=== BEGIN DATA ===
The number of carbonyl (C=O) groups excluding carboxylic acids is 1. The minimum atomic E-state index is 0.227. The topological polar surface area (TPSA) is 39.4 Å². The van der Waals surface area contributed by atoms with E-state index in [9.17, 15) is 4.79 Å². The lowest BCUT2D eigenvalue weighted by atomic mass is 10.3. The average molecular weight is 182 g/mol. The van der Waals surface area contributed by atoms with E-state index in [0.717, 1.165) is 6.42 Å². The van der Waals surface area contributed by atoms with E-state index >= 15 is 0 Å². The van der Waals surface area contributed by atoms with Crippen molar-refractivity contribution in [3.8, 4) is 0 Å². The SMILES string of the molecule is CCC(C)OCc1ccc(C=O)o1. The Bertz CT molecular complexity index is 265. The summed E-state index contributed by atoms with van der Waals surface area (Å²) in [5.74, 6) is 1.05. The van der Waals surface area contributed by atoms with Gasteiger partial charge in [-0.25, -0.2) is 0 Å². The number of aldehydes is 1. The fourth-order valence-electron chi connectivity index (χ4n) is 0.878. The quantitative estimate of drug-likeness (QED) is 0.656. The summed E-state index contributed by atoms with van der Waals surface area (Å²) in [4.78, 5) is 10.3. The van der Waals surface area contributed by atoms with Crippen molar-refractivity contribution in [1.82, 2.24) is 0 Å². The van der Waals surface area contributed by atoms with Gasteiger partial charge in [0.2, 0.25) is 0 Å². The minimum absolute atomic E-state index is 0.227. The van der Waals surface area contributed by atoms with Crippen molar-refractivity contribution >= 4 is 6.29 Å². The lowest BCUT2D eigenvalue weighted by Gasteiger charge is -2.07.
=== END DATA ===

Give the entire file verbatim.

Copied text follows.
The number of carbonyl (C=O) groups excluding carboxylic acids is 1. The minimum atomic E-state index is 0.227. The topological polar surface area (TPSA) is 39.4 Å². The van der Waals surface area contributed by atoms with E-state index in [9.17, 15) is 4.79 Å². The lowest BCUT2D eigenvalue weighted by atomic mass is 10.3. The average molecular weight is 182 g/mol. The van der Waals surface area contributed by atoms with E-state index in [0.717, 1.165) is 6.42 Å². The van der Waals surface area contributed by atoms with E-state index >= 15 is 0 Å². The van der Waals surface area contributed by atoms with Crippen molar-refractivity contribution in [3.8, 4) is 0 Å². The SMILES string of the molecule is CCC(C)OCc1ccc(C=O)o1. The Bertz CT molecular complexity index is 265. The summed E-state index contributed by atoms with van der Waals surface area (Å²) in [5.74, 6) is 1.05. The van der Waals surface area contributed by atoms with Gasteiger partial charge in [-0.25, -0.2) is 0 Å². The number of aldehydes is 1. The fourth-order valence-electron chi connectivity index (χ4n) is 0.878. The quantitative estimate of drug-likeness (QED) is 0.656. The summed E-state index contributed by atoms with van der Waals surface area (Å²) in [4.78, 5) is 10.3. The van der Waals surface area contributed by atoms with Crippen molar-refractivity contribution in [1.82, 2.24) is 0 Å². The van der Waals surface area contributed by atoms with Gasteiger partial charge in [0.2, 0.25) is 0 Å². The minimum absolute atomic E-state index is 0.227. The van der Waals surface area contributed by atoms with Crippen molar-refractivity contribution >= 4 is 6.29 Å². The lowest BCUT2D eigenvalue weighted by Gasteiger charge is -2.07.